By knife and by towel
Two Lake District Paintings

Acrylics are perhaps the most versatile painting medium and can be applied to just about any surface. Acrylics can also mimic more traditional media, including oil paint and watercolor.

The only real weakness, as far as acrylics go, is that a brush must remain wet or all its hairs would soon stick together, as acrylics dry very quickly. Of course, carrying a bunch of brushes outdoors is kind of a drag, so a palette knife is much more of an alternative.

The first painting was done during a slack time, while being too tired or too lazy to go fell walking. A short ways from the Lake View Guest House is a semi-private trail along the Rothay, and it has always been relaxing to paint there: one palette knife, a bunch of paints, canvas board, and something to drink.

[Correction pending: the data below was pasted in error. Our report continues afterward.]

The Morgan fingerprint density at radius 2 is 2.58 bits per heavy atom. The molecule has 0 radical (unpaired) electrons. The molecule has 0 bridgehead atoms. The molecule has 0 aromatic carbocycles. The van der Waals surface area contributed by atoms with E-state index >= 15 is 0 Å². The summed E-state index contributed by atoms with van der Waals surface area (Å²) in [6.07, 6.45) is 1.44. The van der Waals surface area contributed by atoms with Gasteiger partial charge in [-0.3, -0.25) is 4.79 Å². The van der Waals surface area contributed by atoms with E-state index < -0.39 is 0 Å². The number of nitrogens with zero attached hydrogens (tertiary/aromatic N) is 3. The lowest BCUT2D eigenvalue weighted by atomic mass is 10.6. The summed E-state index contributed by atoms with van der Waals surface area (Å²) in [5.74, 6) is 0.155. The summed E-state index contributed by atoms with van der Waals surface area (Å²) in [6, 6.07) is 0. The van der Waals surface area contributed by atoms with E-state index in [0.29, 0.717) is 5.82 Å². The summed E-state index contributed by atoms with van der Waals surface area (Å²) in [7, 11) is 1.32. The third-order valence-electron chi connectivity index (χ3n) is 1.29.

Along the Rothay

Along the Rothay

The second one, a much larger painting, was done at home from some quick sketches I made one morning before the start of a fell walk. The day had begun with a thick morning mist which the sun was in the process of burning away. Across lake Grasmere, the morning fog had just lifted from the water surface.

For working across broad areas in thin (or very wet) paint, I prefer a paper towel. Used too heavily, a paper towel soaks up too much of the paint, but with a light pressure, the towel can add a texture or effects all its own.


Early morning, looking across lake Grasmere

Look Out!  |  Two Lake District watercolors  |  Grasmere